Edit: Ok, so it's stretching the truth a little since these are problems the end-user likely won't see. But it's on a whole different level. This is a discussion of technical merit on the different solutions, while what nVidia does is spreading false information about our implementation and is using that to claim that ATI is lying and hypocritical.

esw
06-22-2004, 05:12 PM
To bring this thread back on topic...

A 6800 on a fast P4 with AGP8X should be able to get 600MB/s readpixels (assuming no reformatting cost, latest drivers, etc).

PCI-E is really hit-or-miss at the moment since the support is preliminary across the board. Suffice it to say that with fully mature chipsets, GPUs, and drivers, it isn't hard to get much higher than the above number.

Korval
06-22-2004, 05:26 PM
So please explain to me how this is false.The veracity of the statement is not the primary issue. You're accusing nVidia of spreading FUD: Fear, Uncertainty, and Doubt. ATi's statement about nVidia's solution spreads Fear, Uncertainty, and Doubt. Hence, it is as much FUD as what nVidia has said.

That being said, it isn't on nVidia to explain how their bridge isn't going to cause these problems. ATi's the one making the random claim; it is on them to prove their FUD.

"more vulnerable to failure"

How much more? 0.001% would be sufficient to make this claim true, but it doesn't have any real-world meaning.

"performance bottlenecks"

Only in the sense that they won't run at 16x speeds. But this, too, is misleading, because hitting AGP/PCIe memory is still going to be far slower than native video RAM.

"incompatibility with software applications"

OK, this is just an out-and-out lie. There is nothing that makes nVidia's solution "incompatible" with anything. To the outside world, it's aa PCIe chip. If it just so happens to never go above 8x speeds, that's its buisness.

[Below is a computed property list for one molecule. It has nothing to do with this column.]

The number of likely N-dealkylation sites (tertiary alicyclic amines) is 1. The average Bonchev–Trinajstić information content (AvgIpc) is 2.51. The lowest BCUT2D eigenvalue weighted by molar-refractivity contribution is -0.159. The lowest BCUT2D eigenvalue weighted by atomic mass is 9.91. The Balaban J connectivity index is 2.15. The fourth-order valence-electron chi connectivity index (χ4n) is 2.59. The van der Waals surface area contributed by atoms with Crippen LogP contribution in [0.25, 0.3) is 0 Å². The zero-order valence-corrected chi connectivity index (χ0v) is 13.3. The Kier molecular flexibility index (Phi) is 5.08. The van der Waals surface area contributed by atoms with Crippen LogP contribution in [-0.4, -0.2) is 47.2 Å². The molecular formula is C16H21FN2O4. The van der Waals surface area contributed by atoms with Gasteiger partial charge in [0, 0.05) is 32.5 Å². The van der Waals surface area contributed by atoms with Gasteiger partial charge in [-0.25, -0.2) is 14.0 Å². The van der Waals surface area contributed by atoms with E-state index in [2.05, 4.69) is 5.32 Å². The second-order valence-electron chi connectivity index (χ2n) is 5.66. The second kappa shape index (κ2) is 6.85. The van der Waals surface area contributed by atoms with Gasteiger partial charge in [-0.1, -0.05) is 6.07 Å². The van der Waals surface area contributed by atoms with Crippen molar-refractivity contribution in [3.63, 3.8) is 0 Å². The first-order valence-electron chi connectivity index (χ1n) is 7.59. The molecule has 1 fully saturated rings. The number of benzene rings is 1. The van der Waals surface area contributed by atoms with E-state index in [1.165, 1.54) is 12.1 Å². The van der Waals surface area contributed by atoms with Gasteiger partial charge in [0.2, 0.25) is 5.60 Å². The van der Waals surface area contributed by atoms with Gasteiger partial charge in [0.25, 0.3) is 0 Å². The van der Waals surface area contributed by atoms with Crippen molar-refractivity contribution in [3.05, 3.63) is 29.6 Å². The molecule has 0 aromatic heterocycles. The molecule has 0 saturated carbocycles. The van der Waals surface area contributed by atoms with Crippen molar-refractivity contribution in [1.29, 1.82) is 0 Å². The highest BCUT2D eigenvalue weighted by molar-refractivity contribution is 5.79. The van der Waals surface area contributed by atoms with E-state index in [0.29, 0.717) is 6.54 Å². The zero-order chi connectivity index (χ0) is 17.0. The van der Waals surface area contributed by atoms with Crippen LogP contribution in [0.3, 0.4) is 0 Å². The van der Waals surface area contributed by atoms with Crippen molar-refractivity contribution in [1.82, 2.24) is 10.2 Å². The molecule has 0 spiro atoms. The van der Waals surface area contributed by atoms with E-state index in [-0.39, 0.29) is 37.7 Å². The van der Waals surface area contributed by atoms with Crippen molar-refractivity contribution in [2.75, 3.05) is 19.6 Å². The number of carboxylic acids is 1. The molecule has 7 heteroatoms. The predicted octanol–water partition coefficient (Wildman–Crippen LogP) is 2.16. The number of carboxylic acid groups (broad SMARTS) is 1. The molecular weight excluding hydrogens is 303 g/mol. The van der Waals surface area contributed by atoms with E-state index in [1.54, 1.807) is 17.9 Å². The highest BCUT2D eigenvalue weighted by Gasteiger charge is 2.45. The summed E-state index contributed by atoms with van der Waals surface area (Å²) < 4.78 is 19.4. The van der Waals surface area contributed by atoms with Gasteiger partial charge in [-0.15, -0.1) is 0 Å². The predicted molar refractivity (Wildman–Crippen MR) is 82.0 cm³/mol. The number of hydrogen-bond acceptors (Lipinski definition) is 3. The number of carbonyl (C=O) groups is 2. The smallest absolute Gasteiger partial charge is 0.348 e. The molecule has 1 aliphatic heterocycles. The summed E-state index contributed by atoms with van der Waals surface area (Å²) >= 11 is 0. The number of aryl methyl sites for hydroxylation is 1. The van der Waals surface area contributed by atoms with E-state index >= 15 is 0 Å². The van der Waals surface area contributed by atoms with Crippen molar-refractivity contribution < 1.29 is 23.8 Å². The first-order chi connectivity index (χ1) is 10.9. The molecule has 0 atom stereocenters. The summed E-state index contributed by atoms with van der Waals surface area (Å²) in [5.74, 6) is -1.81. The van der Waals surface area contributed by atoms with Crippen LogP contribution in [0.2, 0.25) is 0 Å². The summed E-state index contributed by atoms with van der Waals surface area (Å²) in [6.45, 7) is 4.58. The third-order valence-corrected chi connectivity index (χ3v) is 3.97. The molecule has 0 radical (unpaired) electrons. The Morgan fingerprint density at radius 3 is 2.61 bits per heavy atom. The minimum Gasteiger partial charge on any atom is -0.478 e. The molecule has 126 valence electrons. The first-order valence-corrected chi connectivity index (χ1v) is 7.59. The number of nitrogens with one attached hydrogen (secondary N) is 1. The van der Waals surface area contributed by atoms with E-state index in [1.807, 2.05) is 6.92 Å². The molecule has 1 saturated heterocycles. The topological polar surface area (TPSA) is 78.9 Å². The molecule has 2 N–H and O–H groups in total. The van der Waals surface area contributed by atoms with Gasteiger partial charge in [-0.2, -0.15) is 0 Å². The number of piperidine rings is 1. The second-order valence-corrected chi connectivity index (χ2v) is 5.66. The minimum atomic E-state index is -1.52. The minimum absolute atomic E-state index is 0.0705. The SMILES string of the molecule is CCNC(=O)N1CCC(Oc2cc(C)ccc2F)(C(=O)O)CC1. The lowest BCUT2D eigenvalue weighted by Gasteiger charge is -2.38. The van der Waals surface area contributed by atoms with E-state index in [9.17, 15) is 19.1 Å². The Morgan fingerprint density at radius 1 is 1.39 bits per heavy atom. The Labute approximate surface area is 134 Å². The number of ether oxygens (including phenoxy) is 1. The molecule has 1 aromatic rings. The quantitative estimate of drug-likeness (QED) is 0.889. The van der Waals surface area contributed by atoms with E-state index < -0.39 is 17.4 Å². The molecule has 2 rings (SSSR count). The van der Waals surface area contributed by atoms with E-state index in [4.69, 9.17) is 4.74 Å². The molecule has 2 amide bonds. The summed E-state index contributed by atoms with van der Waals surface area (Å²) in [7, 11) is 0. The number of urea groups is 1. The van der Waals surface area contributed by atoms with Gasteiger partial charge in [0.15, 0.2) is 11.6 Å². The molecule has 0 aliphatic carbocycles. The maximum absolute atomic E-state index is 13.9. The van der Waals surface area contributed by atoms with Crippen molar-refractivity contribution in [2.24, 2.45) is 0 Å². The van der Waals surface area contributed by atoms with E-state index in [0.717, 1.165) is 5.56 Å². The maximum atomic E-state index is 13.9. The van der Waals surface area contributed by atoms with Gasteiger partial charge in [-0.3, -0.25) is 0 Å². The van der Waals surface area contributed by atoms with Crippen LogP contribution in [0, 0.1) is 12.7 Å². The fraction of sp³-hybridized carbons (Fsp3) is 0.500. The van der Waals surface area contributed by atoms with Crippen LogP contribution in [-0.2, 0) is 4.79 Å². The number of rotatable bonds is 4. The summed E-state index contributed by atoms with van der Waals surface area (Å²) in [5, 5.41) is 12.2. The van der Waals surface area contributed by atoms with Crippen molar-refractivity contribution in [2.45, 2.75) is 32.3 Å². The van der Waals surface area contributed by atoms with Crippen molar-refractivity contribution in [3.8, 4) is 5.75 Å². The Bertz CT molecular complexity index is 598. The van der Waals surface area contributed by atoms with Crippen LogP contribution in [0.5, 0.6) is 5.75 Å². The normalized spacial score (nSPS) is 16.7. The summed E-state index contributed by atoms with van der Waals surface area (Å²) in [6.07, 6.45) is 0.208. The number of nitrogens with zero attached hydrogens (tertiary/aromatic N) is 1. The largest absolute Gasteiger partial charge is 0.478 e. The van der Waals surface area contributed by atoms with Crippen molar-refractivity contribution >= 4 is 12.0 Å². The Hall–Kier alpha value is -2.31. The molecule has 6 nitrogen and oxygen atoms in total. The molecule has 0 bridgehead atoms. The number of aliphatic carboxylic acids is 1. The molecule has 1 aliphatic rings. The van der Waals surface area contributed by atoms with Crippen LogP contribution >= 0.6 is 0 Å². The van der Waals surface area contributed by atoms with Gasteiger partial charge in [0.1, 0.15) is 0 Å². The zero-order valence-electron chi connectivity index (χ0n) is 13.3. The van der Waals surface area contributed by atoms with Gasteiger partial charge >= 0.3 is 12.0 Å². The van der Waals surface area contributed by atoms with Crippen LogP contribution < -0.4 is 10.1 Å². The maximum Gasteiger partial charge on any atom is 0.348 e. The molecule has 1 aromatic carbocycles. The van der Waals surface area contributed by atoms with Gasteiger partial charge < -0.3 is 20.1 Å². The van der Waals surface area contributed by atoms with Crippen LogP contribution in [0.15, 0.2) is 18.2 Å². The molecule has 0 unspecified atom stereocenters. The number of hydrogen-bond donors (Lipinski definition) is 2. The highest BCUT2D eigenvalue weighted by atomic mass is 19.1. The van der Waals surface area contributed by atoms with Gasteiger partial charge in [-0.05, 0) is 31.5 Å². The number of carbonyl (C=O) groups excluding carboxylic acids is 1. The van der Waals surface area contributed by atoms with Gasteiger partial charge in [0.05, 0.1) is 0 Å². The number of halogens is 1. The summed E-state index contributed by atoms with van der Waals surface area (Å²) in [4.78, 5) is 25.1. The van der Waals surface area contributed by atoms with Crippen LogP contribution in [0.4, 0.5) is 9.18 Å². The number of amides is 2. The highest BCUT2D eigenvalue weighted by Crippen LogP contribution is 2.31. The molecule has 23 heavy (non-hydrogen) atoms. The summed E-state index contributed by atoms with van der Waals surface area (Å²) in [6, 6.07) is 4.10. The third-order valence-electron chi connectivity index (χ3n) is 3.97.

This is a discussion of technical merit on the different solutionsIf anything, it's a discussion of how ATi's solution (either due to hardware misfunction or drivers) clearly isn't helping much on glReadPixels performance. nVidia's glReadPixel support, on native AGP, is almost the same as ATi's one under PCIe. nVidia's, even with the AGP/PCIe bridge, isn't likely to get worse, so it is entirely possible that NV40's PCIe versions will be faster.

Won
06-22-2004, 06:17 PM
esw --

Where does that Geforce 6800 number come from? Did you actually run a benchmark?

JackM
06-22-2004, 09:39 PM
So please explain to me how this is false.I was going to make a lenghty post, but then I noticed Korval post above :)

Now back on topic..


A 6800 on a fast P4 with AGP8X should be able to get 600MB/s readpixels That's some very high numbers you are getting. I have 5900XT on AGP8X mobo, and getting on average ~200Mb/s (read).

Adrian
06-23-2004, 12:08 AM
Originally posted by esw:
A 6800 on a fast P4 with AGP8X should be able to get 600MB/s readpixels (assuming no reformatting cost, latest drivers, etc).This FAQ needs updating then.

"The fastest performance you'll get a readback is approximately 160-180 MB/s (~45 MPix/s) for RGBA/BGRA which is the GPU hardware limit (due to PCI reads on the memory interface). This is with a P4 1.5GHz and above class system. The readback rate doesn't change significantly with the GeForce FX family. Note that you'll get the highest performance when you read back large areas as opposed to small ones."